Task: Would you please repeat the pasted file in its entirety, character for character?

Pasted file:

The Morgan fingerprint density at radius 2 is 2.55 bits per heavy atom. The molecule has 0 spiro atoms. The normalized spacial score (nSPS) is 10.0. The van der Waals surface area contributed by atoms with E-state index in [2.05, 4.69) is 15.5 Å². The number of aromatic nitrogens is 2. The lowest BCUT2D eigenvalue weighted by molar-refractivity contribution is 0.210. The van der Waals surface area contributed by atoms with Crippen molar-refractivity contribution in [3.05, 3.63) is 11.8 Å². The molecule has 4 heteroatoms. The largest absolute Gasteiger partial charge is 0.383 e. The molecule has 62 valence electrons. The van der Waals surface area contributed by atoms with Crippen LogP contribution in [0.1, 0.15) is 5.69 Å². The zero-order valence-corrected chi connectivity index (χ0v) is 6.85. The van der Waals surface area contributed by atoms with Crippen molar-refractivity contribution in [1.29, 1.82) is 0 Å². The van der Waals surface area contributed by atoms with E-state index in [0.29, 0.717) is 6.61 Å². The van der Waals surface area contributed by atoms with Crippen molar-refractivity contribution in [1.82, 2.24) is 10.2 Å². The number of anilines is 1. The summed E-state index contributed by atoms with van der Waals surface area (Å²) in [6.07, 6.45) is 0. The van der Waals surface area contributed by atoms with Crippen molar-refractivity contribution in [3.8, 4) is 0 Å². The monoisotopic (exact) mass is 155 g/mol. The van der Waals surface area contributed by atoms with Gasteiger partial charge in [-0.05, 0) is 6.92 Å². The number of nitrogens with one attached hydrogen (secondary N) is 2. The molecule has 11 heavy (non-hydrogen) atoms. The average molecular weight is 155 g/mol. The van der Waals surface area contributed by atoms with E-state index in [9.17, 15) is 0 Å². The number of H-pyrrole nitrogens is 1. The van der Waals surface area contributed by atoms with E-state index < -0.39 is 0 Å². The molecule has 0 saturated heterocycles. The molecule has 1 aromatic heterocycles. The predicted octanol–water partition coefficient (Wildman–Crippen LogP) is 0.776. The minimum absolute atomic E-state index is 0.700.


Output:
The Morgan fingerprint density at radius 2 is 2.55 bits per heavy atom. The molecule has 0 spiro atoms. The normalized spacial score (nSPS) is 10.0. The van der Waals surface area contributed by atoms with E-state index in [2.05, 4.69) is 15.5 Å². The number of aromatic nitrogens is 2. The lowest BCUT2D eigenvalue weighted by molar-refractivity contribution is 0.210. The van der Waals surface area contributed by atoms with Crippen molar-refractivity contribution in [3.05, 3.63) is 11.8 Å². The molecule has 4 heteroatoms. The largest absolute Gasteiger partial charge is 0.383 e. The molecule has 62 valence electrons. The van der Waals surface area contributed by atoms with Crippen LogP contribution in [0.1, 0.15) is 5.69 Å². The zero-order valence-corrected chi connectivity index (χ0v) is 6.85. The van der Waals surface area contributed by atoms with Crippen molar-refractivity contribution in [1.29, 1.82) is 0 Å². The van der Waals surface area contributed by atoms with E-state index in [0.29, 0.717) is 6.61 Å². The van der Waals surface area contributed by atoms with Crippen molar-refractivity contribution in [1.82, 2.24) is 10.2 Å². The number of anilines is 1. The summed E-state index contributed by atoms with van der Waals surface area (Å²) in [6.07, 6.45) is 0. The van der Waals surface area contributed by atoms with Crippen molar-refractivity contribution in [3.8, 4) is 0 Å². The monoisotopic (exact) mass is 155 g/mol. The van der Waals surface area contributed by atoms with Gasteiger partial charge in [-0.05, 0) is 6.92 Å². The number of nitrogens with one attached hydrogen (secondary N) is 2. The molecule has 11 heavy (non-hydrogen) atoms. The average molecular weight is 155 g/mol. The van der Waals surface area contributed by atoms with E-state index in [9.17, 15) is 0 Å². The number of H-pyrrole nitrogens is 1. The van der Waals surface area contributed by atoms with E-state index < -0.39 is 0 Å². The molecule has 0 saturated heterocycles. The molecule has 1 aromatic heterocycles. The predicted octanol–water partition coefficient (Wildman–Crippen LogP) is 0.776. The minimum absolute atomic E-state index is 0.700.